Not just the climate emergency, though that’s incredibly serious. We just had the first mass casualty event of the climate emergency era here in British Columbia, where 569 people died directly as a result of that heat dome — and it wasn’t our last heat wave of the summer. The IPCC [Intergovernmental Panel on Climate Change] report obviously underlines what we in the climate movement have been saying for a very long time. But there’s also a housing emergency, with the average house price going up $300,000 and rent doubling in large parts of the country in a very short period of time. There’s a toxic drug supply overdose crisis. There’s a transit crisis, especially given the Greyhound shut down of the past year. There’s actually no national transit strategy or intercity bus services.
So vulnerable populations — essential workers, migrant workers, all of the essential workers in the care sector, in eldercare — having been through the most punishing period, are now facing a deep, post-pandemic recession. We’re in the state of emergency on every front, yet the political possibilities are like never before. Standing at this juncture in history is why I have felt the need to get out of my comfort zone of thirty years in journalism, activism, and storytelling from a social movement point of view, and cross over into the electoral sphere. I think I might’ve lost my marbles, but it feels like a unique moment in history.
You’ve spent your professional life as a broadcaster and a documentary filmmaker. Why did you decide to run for the NDP in the upcoming federal election? Why this moment and why the NDP?
I think I was in diapers the first time someone asked me if I was going to run for the NDP, because my dad, Stephen Lewis, was leader of the NDP in Ontario in the 1970s, and my grandpa, David Lewis, one of the founders of the CCF, the predecessor of the NDP, was also leader of the federal party in 1970s (there was a time when my dad and grandpa were both leaders, provincially and federally, at the same time). I was maybe five years old and electoral politics were really the air that I breathed as a kid. My childhood memories are of leadership conventions and committee rooms; those sandwiches with amputated crusts and neon pickles; the smell of paint from the sign-painting workshop in the basement.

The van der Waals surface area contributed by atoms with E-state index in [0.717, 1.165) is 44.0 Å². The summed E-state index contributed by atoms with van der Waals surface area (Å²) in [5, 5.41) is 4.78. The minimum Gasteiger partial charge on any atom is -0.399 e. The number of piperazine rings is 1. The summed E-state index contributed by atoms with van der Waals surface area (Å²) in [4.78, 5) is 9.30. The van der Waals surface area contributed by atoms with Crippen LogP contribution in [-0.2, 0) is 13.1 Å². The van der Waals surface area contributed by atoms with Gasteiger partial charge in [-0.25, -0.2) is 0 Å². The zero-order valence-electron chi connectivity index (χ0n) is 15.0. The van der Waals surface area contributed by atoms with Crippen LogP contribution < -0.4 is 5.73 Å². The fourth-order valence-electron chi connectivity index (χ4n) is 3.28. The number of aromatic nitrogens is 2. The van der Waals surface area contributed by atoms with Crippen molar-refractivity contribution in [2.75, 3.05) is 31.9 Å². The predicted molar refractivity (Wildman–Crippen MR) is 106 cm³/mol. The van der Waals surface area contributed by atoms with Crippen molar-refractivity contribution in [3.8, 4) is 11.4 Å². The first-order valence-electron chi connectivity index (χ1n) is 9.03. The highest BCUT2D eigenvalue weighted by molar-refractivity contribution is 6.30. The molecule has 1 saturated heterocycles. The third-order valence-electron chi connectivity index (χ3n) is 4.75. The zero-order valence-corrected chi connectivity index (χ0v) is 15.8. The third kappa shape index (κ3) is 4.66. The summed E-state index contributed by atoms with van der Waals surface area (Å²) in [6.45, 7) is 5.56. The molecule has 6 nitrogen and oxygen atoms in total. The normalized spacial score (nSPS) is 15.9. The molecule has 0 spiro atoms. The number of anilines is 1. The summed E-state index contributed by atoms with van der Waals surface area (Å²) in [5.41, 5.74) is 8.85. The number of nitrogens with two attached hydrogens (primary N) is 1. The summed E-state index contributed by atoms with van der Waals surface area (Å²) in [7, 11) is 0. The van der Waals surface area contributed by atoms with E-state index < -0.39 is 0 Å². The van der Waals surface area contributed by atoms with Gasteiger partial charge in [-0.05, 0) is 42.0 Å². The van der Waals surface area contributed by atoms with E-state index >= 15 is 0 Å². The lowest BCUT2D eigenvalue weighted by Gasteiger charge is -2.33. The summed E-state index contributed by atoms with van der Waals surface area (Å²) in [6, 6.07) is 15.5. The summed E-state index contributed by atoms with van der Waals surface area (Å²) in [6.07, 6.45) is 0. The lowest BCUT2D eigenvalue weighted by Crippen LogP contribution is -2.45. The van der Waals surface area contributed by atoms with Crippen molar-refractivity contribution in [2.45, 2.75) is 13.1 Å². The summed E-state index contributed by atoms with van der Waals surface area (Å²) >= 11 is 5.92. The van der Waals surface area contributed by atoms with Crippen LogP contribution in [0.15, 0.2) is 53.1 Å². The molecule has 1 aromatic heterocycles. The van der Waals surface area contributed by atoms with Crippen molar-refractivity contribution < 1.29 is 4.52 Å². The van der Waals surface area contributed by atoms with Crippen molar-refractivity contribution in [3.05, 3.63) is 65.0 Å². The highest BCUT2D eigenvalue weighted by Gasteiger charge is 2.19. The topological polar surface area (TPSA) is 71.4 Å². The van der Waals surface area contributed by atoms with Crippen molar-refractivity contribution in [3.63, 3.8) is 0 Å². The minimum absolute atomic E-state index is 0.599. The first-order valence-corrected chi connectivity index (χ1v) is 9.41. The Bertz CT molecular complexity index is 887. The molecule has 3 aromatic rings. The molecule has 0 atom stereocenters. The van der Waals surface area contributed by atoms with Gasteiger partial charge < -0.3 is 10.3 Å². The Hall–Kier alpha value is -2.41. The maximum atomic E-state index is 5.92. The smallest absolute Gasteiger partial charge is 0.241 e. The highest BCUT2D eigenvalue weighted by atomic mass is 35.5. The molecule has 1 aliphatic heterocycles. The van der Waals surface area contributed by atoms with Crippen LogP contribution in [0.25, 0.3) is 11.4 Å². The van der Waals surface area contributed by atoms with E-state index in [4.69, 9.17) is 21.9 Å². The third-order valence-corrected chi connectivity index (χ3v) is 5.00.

So that, really obviously, had a huge impact on my growing up. But it’s significant for me that I chose my mom’s career path. My mom was a groundbreaking feminist journalist and was Canada’s only feminist columnist for so many years in the big papers — the Toronto Star, Globe and Mail — and I followed her path. But it really is the climate emergency that has shoved me into this completely new line of attack, and I think we don’t have time anymore to just build power in movement space on the outside. Nor can we just place our faith in politicians and hope that they’ll do the right thing. I mean, we just absolutely need a movement-electoral coalition, and we need movement-grounded politicians who feel accountable to frontline organizers and don’t disappear when they go into the political bubble.
I launched my campaign video a couple of days ago, and it was written and directed by a young Sunrise activist — who’s Canadian and lives in Victoria, by the name of Hailey Asquin, a tremendously talented young political filmmaker — and she coined this term “people’s accomplice” (or maybe she looted it from some other brilliant movement mind!). The notion that I could somehow play a role in getting to the inside and holding the door open to the energy, the radicalism, the creativity, and the rabble on the outside is what this emergency moment requires. I feel called. I mean, it sounds really cheesy to say it, but I really do.